Caleb Pine

Caleb in the Middle East

During my Hesburgh-Yusko Global Inquiry summer, I had the chance to meet with NGOs in Jordan and visit Iraqi and Syrian refugee families and hear their stories. Recurring throughout their stories is a description of fear that drove families to a foreign country where they are far from friends and relatives and can't work but at least have security. When I look into the eyes of a Syrian father in his late 20s, I see him as a brother with the same hopes and dreams I have. When I only hear his story in the news sitting at my desk at Notre Dame, I see him as a statistic in a large crisis.

One of my greatest takeaways from my studies at Notre Dame and my experiences with The Hesburgh-Yusko Scholars Program in particular is the drive to ask challenging questions about what it means to pursue justice and peace in the world: How can cultural and religious identities become a source of common ground rather than dividing walls? What strengths and weaknesses do I carry as a foreign student in the Middle East? And what does it mean for international development to be a genuine quest for human dignity instead of an imperialist enterprise?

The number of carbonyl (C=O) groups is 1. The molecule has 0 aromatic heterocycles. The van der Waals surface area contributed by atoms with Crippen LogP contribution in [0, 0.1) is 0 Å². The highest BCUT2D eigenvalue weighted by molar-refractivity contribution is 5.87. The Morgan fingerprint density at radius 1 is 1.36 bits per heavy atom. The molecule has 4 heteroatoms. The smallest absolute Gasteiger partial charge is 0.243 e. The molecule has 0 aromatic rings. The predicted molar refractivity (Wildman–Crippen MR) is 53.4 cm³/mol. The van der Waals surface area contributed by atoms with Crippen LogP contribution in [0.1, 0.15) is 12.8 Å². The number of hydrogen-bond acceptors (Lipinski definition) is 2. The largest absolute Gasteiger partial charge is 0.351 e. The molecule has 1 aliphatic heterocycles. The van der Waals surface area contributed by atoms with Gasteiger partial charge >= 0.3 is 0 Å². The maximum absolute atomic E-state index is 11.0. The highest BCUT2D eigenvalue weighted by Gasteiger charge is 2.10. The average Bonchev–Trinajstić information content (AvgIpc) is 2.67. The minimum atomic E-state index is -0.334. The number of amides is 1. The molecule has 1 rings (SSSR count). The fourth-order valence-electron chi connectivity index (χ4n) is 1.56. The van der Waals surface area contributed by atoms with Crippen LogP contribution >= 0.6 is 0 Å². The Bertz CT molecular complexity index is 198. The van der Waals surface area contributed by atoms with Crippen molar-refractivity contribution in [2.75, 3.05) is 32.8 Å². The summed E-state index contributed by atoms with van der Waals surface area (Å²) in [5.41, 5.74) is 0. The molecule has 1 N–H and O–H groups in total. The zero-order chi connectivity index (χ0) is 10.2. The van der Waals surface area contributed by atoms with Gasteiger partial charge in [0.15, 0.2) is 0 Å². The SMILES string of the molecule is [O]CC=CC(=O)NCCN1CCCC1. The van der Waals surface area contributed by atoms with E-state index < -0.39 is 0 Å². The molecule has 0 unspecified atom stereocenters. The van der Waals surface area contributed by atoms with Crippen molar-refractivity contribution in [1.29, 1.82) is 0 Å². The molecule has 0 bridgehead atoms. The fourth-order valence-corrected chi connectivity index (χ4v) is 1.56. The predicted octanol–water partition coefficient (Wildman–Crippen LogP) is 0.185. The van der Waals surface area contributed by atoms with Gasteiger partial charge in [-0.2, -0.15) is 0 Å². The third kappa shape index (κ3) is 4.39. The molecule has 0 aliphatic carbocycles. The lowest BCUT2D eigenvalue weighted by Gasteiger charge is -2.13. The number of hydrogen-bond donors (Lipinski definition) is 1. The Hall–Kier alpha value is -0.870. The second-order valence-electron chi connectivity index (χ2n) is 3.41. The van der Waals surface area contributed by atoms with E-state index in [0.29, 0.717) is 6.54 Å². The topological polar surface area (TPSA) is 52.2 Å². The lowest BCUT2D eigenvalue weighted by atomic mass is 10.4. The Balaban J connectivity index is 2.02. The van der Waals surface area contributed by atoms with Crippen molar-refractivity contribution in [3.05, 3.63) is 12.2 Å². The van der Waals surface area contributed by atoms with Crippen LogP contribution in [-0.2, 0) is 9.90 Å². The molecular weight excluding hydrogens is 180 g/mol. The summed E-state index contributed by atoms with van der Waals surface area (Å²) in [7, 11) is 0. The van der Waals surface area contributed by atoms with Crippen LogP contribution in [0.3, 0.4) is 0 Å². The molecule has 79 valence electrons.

The key impetus for my research project came when I stumbled across an article showing Syrian refugee children raising their hands in the air when they mistook a camera for a gun. The pictures were powerful but the sidebar running alongside the article was horrific. Placed side-by-side with celebrity gossip, refugee children were utilized as yet another sensational entertainment product. I refuse to accept that this is simply the way things are in my generation. Building off of my experiences teaching English with Caritas Jordan last summer, I have used this summer to grapple with what it means to portray refugees as people with dignity rather than merely as victims. In Jerusalem I worked on my colloquial Arabic for a month and then came to Jordan where I have worked with the NGO Road to Mafraq to visit educational projects and meet refugees. In turn, I hope to take these narratives back to Notre Dame to promote advocacy and awareness for Palestinians, Syrians, and Iraqis displaced by conflict.